May 23 2015



in the style

of me






May 21 2015

could-have-beens and
and the questions filling my days

“You can’t ‘just’ be a poet—which when rent is due is absolutely true—therefore we get pretend titles like Ambassador and Legislator and Seer. The upside is that we are free (or, downside, forced) to find or invent roles for ourselves (and our poems) that engage differently with the material demands of our culture.”~Mark Bibbins

I came across this quote yesterday, after a conversation the evening before with my husband about the paths we take and why we take them, and whether or not we regret them, or at the very least, wish we’d done things differently.

This is something I’ve thought about a lot recently, as I find myself aging, as I lose friends and loved ones, as I traverse the territory of middle-age that stands between now and crone. And I find myself, quite often, wishing I had done just that. Except then I realize that I did do everything differently, without thought, without choice even, because my path was never the one paved with asphalt and fancy construction, my path was always just a break in the trees somewhere in the woods, and I was always the barefoot girl staring wide-eyed at the moon.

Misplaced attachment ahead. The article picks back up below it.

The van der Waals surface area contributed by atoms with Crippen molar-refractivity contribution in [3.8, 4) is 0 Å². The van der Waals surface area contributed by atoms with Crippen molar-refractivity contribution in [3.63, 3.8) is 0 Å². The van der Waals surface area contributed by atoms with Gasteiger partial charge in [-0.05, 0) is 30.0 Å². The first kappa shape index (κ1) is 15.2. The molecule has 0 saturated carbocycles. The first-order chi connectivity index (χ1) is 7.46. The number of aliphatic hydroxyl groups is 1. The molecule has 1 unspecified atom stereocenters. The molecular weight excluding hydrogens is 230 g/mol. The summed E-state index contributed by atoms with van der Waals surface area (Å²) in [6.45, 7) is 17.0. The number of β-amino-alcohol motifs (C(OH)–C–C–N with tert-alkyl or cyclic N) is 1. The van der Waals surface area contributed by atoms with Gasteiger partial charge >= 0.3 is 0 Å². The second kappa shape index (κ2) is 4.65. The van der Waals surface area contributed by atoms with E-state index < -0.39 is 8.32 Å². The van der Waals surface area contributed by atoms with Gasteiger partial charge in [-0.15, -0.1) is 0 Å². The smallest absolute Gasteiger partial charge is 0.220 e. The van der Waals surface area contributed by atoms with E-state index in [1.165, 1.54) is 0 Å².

So, okay, no regrets, but there are still things that haunt me. And the older I get, the more security becomes one of them, the more struggling looks less romantic and simply hard. The more I wonder if I should have put some high heels on all those years ago and walked down a different road, wearing a suit that might confine, but would also protect. I was a straight-A student my whole life. I could have done anything. (At least that’s what the little voice whispers.)

But the voice that always answers back, the one that’s stronger and sing-song and slightly rose-colored, tells a different story. That I could only ever have done exactly what I did. I could only ever be who I am. And that is my solace.

Will it be enough to see me through?

Only time will tell, and besides, the sun is shining down on these roses about to bloom and a few years back, this whole bush was crushed to the ground. I see no regret in these buds that turn themselves boldly towards the sun, and the thorns and the scars are all hidden just now, in the darkest shadows of growth.

I’ll sit here and watch them open and listen to the birds and inhale all the yesterdays that brought me to this moment.

And all I’ll breathe out is today.









May 19 2015

in the shade in the shape
of a shadow

i stood in the sun for three days once
singular and proud of my peacock pretty ordinance
and refused to marry the sky

growth was always my pattern
and bending
my habit

coy and shy
cut and displayed
thirsty and forgotten

i was always
about color

and you
stole my green
stripped my purple